Linked by Eugenia Loli on Tue 18th Nov 2003 20:33 UTC, submitted by Alex Alvarez
SCO, Caldera, Unixware "Since they cannot show infringement of SCO Unix code, SCO now plans to challenge the 9-year-old settlement between AT&T and BSD. If it can successfully do that, then its claims that Linux contains tainted code can be substantiated. If it can't, SCO is dead meat." Says NewsForge. *Updated*
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BSD vs USL
by Gilbou on Wed 19th Nov 2003 08:42 UTC

In addition to the groups organized to freely redistribute systems built around the Networking Release 2 tape, a company, Berkeley Software Design, Incorporated (BSDI), was formed to develop and distribute a commercially supported version of the code. Like the other groups, they started by adding the six missing files that Bill Jolitz had written for his 386/BSD release. BSDI began selling their system including both source and binaries in January 1992 for $995. They began running advertisements touting their 99% discount over the price charged for System V source plus binary systems. Interested readers were told to call 1-800-ITS-Unix.

Shortly after BSDI began their sales campaign, they received a letter from Unix System Laboratories (USL) (a mostly-owned subsidiary of AT&T spun off to develop and sell Unix). The letter demanded that they stop promoting their product as Unix and in particular that they stop using the deceptive phone number. Although the phone number was promptly dropped and the advertisements changed to explain that the product was not Unix, USL was still unhappy and filed suit to enjoin BSDI from selling their product. The suit alleged that the BSDI product contained proprietary USL code and trade secrets. USL sought to get an injunction to halt BSDI's sales until the lawsuit was resolved, claiming that they would suffer irreparable harm from the loss of their trade secrets if the BSDI distributions continued.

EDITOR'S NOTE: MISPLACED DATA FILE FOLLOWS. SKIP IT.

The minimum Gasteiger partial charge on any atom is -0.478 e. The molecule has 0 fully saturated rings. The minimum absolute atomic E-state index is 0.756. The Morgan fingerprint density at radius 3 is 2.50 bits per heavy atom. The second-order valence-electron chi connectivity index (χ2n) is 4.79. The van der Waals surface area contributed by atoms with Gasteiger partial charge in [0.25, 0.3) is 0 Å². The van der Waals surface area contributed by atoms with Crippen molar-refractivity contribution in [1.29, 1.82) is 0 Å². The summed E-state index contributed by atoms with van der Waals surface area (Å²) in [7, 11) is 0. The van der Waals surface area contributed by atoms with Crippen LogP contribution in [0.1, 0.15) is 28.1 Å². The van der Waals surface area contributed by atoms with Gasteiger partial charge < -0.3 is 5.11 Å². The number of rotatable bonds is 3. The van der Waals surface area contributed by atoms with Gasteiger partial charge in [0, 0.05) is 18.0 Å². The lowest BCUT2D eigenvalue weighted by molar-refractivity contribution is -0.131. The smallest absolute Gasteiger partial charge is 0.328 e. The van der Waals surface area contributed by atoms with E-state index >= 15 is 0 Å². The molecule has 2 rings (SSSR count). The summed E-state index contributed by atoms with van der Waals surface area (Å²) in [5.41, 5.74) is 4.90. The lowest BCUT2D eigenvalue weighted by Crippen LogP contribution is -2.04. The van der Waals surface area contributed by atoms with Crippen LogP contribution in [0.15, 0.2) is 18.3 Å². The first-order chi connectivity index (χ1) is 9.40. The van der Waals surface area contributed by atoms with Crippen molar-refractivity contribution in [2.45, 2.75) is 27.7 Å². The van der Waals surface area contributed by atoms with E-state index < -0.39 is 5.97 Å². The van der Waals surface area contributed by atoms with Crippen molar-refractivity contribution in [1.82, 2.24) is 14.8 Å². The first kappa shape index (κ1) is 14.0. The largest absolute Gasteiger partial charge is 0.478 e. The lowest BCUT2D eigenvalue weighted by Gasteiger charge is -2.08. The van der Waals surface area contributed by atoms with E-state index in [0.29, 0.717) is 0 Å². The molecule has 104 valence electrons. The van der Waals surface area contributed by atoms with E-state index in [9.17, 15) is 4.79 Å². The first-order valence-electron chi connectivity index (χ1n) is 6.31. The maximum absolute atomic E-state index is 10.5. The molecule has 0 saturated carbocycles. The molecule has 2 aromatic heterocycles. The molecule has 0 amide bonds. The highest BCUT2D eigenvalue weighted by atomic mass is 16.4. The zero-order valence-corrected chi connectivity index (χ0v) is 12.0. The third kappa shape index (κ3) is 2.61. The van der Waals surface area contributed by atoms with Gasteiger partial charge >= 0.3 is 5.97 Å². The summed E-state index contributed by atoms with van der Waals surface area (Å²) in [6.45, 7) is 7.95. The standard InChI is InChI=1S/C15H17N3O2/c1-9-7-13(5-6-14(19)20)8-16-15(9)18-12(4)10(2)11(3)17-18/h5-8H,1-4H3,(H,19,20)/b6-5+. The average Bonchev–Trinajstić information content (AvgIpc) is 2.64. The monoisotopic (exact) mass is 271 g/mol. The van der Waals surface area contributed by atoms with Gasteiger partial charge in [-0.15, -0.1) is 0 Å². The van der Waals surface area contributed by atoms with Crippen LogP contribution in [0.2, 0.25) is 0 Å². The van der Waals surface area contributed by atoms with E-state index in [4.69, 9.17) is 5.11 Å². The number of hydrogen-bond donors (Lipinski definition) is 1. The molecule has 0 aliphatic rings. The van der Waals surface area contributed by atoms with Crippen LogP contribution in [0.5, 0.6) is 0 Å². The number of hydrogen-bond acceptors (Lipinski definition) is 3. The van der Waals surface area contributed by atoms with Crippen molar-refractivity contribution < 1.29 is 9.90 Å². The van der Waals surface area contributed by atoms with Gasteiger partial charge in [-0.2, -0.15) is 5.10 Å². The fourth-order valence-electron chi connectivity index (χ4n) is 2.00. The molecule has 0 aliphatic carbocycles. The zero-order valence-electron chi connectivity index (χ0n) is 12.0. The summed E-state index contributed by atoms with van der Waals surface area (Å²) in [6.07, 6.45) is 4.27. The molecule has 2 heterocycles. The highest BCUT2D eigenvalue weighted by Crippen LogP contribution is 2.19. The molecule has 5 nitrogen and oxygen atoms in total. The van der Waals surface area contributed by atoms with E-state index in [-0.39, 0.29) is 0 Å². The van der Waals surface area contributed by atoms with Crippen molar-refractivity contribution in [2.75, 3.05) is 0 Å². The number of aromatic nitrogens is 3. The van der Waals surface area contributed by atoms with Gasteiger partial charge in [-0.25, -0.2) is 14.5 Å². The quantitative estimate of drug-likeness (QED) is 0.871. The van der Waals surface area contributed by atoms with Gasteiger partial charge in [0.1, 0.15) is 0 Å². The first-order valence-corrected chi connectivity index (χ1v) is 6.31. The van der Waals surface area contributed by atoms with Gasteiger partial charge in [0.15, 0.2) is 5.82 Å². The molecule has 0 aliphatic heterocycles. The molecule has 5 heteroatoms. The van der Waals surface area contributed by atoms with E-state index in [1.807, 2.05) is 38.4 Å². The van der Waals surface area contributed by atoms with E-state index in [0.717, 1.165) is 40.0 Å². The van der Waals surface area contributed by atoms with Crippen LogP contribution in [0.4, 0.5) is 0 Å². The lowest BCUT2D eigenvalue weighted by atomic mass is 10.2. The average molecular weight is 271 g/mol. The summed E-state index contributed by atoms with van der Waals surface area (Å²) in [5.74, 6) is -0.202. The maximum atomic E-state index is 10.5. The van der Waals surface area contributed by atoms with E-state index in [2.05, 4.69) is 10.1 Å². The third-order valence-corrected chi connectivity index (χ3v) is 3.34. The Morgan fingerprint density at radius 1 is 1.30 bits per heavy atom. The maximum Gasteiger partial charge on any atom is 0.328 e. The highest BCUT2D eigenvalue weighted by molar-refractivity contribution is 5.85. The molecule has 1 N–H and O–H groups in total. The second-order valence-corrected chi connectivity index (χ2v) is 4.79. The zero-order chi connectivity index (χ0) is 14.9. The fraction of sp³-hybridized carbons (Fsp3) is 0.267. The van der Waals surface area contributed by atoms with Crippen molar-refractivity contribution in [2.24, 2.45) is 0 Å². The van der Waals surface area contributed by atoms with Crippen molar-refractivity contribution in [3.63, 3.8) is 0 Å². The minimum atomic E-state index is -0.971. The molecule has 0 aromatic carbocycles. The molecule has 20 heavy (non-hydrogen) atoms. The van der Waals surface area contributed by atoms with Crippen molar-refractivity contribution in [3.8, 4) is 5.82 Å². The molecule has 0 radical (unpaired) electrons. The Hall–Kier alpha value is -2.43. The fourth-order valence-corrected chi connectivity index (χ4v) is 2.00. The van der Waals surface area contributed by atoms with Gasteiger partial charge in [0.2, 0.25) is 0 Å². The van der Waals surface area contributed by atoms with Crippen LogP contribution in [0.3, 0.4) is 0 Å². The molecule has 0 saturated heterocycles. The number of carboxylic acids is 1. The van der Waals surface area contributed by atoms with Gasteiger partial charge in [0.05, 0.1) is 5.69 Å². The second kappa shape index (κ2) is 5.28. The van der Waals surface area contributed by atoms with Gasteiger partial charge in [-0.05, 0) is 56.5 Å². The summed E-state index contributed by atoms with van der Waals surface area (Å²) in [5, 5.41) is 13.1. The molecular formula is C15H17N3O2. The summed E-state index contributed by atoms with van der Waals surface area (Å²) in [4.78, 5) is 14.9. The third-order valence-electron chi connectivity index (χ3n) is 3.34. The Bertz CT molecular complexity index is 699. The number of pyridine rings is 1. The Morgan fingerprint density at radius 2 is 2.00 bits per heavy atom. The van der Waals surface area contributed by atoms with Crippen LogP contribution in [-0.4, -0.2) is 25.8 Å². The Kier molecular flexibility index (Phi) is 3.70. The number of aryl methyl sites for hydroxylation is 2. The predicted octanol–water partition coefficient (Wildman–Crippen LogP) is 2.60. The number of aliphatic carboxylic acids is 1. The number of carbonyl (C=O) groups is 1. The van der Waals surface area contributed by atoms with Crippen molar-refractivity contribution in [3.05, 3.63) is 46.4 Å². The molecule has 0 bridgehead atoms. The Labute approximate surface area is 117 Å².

At the preliminary hearing for the injunction, BSDI contended that they were simply using the sources being freely distributed by the University of California plus six additional files. They were willing to discuss the content of any of the six added files, but did not believe that they
should be held responsible for the files being distributed by the University of California. The judge agreed with BSDI's argument and told USL that they would have to restate their complaint based solely on the six files or he would dismiss it. Recognizing that they would have a hard
time making a case from just the six files, USL decided to refile the suit against both BSDI and the University of California. As before, USL requested an injunction on the shipping of Networking Release 2 from the University and on the BSDI products.

With the impending injunction hearing just a few short weeks away, preparation began in earnest. All the members of the CSRG were deposed as were nearly everyone employed at BSDI. Briefs, counter-briefs, and counter-counter-briefs flew back and forth between the lawyers. Keith Bostic and Kirk McKusick personally had to write several hundred pages
of material that found its way into various briefs.

In December 1992, Dickinson R. Debevoise, a United States District Judge in New Jersey, heard the arguments for the injunction. Although judges usually rule on injunction requests immediately, he decided to take it under advisement. On a Friday about six weeks later, he issued a